Most people would agree that “Astronaut” is perhaps one of the most impressive and interesting job roles you could ever take part in. To this day, children dream about growing up and heading to the Moon or even Mars in a billion-dollar rocket.
That said, astronauts aren’t solely cosmic adventurers, but also highly accredited, deeply specialized staff boasting years of training and technical expertise to get where they are. No one gets to space by accident.
When a professional is approved to undergo astronaut training, they claim the designation “Space Cadet.”
This training program is unlike any other. Space cadets must train to live in optimal mental and physical shape, and learn to survive in stark circumstances. They must be capable of thinking through emergency situations calmly, of understanding protocol to the letter, and of being able to ply a technical trade in a high-pressure, unyielding environment.
NASA is the most well-known governmental space agency in the world, but of course various countries and even private companies have their own space programs.
What does it take to become a space cadet?
To become accepted for the space cadet training programs for prestigious space agencies like NASA, or private companies like SpaceX or Blue Origin is no easy task. Each year the cadet programs gain tens of thousands of applications, which sometimes have to be whittled down to less than a dozen.
Often, astronauts are highly accredited technical specialists with degrees in fields such as aeronautics, rocket science, mathematics, the various sciences, and more. In many cases, master’s or even doctorates are specific necessities depending on the role at hand.
Space cadets are also expected to have the ability to stay calm under pressure, strong problem-solving skills, high levels of physical fitness, no medical concerns (within reasons), and high levels of emotional durability and mental endurance.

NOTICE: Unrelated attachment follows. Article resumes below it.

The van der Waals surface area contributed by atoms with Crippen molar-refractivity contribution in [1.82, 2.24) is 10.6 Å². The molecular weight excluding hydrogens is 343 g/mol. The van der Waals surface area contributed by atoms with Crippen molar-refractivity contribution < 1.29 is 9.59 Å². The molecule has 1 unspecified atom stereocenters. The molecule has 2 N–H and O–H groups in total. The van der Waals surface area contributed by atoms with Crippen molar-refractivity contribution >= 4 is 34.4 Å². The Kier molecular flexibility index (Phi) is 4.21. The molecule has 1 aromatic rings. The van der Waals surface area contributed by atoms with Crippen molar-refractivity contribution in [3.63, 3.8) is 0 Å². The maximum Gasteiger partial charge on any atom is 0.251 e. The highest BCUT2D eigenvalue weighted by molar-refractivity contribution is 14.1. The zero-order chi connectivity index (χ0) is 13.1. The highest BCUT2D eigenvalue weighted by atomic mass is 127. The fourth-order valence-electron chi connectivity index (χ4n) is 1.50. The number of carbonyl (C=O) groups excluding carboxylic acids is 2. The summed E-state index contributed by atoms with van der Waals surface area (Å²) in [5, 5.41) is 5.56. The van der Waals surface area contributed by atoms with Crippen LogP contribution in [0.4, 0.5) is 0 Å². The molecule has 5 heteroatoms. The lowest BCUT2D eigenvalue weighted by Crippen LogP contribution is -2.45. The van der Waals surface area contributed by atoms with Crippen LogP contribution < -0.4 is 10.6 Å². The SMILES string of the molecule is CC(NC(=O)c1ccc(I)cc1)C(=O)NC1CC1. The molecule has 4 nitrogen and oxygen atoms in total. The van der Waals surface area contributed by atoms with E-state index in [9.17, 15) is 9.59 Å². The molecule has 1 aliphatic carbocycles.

Space cadet training programs are often designed with the same stringent standards you’d expect to find in military programs. After all, these cadets will one day willingly go into arguably the harshest professional environment anyone could occupy.
What training regimen do space cadets follow?
Depending on the space agency or private enterprise designing the training program, this can differ.
However, many of them follow a similar blueprint:
- Basic training – as with any military force, space cadets must embark on a period of team-building, fitness, and psychometric exercises designed to help each cadet optimize their personal and professional capabilities. After all, this is more than a job, but a possible lifestyle led in a space station, or one supporting other astronauts in high-stakes situations.
- Spacewalk training – the famous spacewalk popularized by many forms of media is a training necessity for all astronauts. Being able to navigate outside of the spacecraft like the International Space Station (ISS) is essential. Maneuvering calmly in low-gravity environments and working with precise engineering tools is no small feat, and as such will be a large part of training.
- Technical training – space cadets are familiarized with all operational spacecraft systems, design, troubleshooting, as well as personal equipment. It’s important for them to know every inch of their temporary home so they can correctly identify issues and resolve them quickly.
- Simulation training – from zero-gravity flights to deep underwater training, space cadets must simulate the physical realities and high-pressure surroundings of the environment they hope to operate in. Underwater cabins designed to simulate the stark environment of a space station are a distinctive training tool, because it’s one of the best means of replicating such an environment under strict control.
- Language training – of course, the International Space Station is just that, international, meaning astronauts from Canada, Japan, Russia, the US, the UK, and many European regions have space in the program. While astronauts might not speak every language, the main language spoken on the ISS is English, and sometimes Russian. Of course, not every space cadet will speak these languages depending on their country of origin, and so learning this is important.
Does this include the recently formed “Space Force”?
The Space Force is a recently formed and small branch of the United States Air Force, designed to enhance space security and combat power projection as a pre-emptive effort. It boasts less than 9,000 members. Its goal is to “provide freedom of operation for the United States in, from, and to space.”
As such, this is a military branch and independent from the public space agencies such as NASA, even though the two are known to liaise.
Could you be the next space cadet recruit? If so, we hope this information has helped.